Big tech accountability? Read how we got here in  The Closing of the Net 

 When I heard yesterday that Richard Hooper had been appointed to run a feasibility study for the proposed Digital Copyright Exchange, I was optimistic that finally someone in authority would bite this poisoned bullet and wreak change on the stifled copyright industries. Regrettably, on examining the Feasibility Study document,  I see little basis for maintaining that optimism. There is an urgent need for a shake-up of copyight licencing in the EU, but sadly this study is unlikely to carry the weight necessary to get it past the mighty copyright industries.


 The Feasibility Study document attempts its own definition of copyright, but unfortunately it  conflates ownership of economic  rights with authorship – two different legal concepts (the French would go mad, mon dieu, le droit d’auteur!) .

 Similarly, it mixes   authors with distribution channels. ‘Market A’  comprises Getty Images, Universal Music and Apple iTunes, and JK Rowling.  

 What the study   is trying to do is to create definable markets for copyright, in order to investigate  the transaction/volume relationships.  But in failing to understand the true nature of  copyright  it just falls over.

It  muddles   collecting societies  with rights-managers, and misses the more subtle complexities of copyright:

Rights owners […]in the book publishing industry [are] the  author, the illustrator or in the case of non-fiction often the publisher.

Sure, some non-fiction books are commissioned by the publisher, who would retain (own) all rights to the content -  Dorling Kindersley is a good example of this. Others are written by the author and published by a third-party in the usual way - if publishing  in the UK, the author will generally retain  the overall copyright, but  will transfer certain rights to the publisher. These rights may include electronic rights as well as print, and to all intents and purposes the publisher becomes the rights-holder.

 The study appears to mix media types with formats, as in the following list.  I am sure there are plenty of people in the music industry who can put them  right on it.

 Copyright licensing involves nine major media types:

1. Music and audio

2. Performances

3. Text

4. Artworks

5. Still pictures

6. Moving pictures

7. Computer games

8. Mixed media (content that contains moving pictures, text and still pictures, e.g. a  newspaper website)

9. Cross-media (the same digital content being licensed on different platforms, for  example cable television and Smartphones)

 Finally, there is the rather, in my opinion, rather  simplistic hypothesis:   “Copyright licensing, involving rights owners, rights managers, rights users and end    users across the different media types, in the three defined copyright markets, is not fit  for purpose for the digital age.”

 This is not the first time that someone has tried to develop a rights-exchange. It is a complex process which requires an in-depth understanding of copyright  and the industries who use it. Defining why copyright  is unfit, and redefining it,  will require much more work than  a management consultancy box-drawing exercise.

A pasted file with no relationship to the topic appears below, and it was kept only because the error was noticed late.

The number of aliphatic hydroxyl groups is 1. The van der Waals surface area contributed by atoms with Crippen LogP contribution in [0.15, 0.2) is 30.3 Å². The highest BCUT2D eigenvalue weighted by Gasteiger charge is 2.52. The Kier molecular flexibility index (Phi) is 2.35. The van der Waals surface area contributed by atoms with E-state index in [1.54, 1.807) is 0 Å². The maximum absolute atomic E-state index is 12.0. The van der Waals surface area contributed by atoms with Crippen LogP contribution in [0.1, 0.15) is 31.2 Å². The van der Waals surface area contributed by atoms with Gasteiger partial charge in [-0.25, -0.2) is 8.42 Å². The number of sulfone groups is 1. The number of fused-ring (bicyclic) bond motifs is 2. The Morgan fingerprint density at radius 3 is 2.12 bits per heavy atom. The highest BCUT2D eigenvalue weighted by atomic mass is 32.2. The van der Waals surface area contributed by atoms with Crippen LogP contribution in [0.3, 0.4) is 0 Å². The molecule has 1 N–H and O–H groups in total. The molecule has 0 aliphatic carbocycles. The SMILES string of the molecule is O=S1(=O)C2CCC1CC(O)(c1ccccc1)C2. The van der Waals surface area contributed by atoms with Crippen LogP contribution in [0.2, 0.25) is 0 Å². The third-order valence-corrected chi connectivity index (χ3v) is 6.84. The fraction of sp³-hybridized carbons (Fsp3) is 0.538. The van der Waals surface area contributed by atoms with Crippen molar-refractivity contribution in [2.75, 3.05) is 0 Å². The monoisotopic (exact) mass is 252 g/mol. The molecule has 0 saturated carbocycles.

Digital Copyright Exchange Feasibility Study – call for evidence issued on 4 January.  Deadline 10 February.

Chapter 6 of my book The Copyright Enforcement Enigma - Internet politics and the Telecoms Package addresses some of the issues in terms of EU copyright policy, the collecting societies and lobbying. It is based on research which  I carried out before I decided to concentrate on enforcement, and which I have never published.

 You are free to re-publish this article under a non-commercial Creative Commons licence, but you must attibute the author and put a link back to Academics – please cite this article as Monica Horten, UK feasibility study to put  digital copyright through the hoops,, 16 December 2011 . Commercial users – please contact the author.

Iptegrity in brief is the website of Dr Monica Horten. I’ve been analysing analysing digital policy since 2008. Way back then, I identified how issues around rights can influence Internet policy, and that has been a thread throughout all of my research. I hold a PhD in EU Communications Policy from the University of Westminster (2010), and a Post-graduate diploma in marketing.   I’ve served as an independent expert on the Council of Europe  Committee on Internet Freedoms, and was involved in a capacity building project in Moldova, Georgia, and Ukraine. I am currently (from June 2022)  Policy Manager - Freedom of Expression, with the Open Rights Group. For more, see About Iptegrity is made available free of charge for  non-commercial use, Please link-back & attribute Monica Horten. Thank you for respecting this.

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Copyright Enforcement Enigma launch, March 2012

In 2012, I presented my PhD research in the European Parliament.

The politics of copyright

A Copyright Masquerade - How corporate lobbying threatens online freedoms

'timely and provocative' Entertainment Law Review


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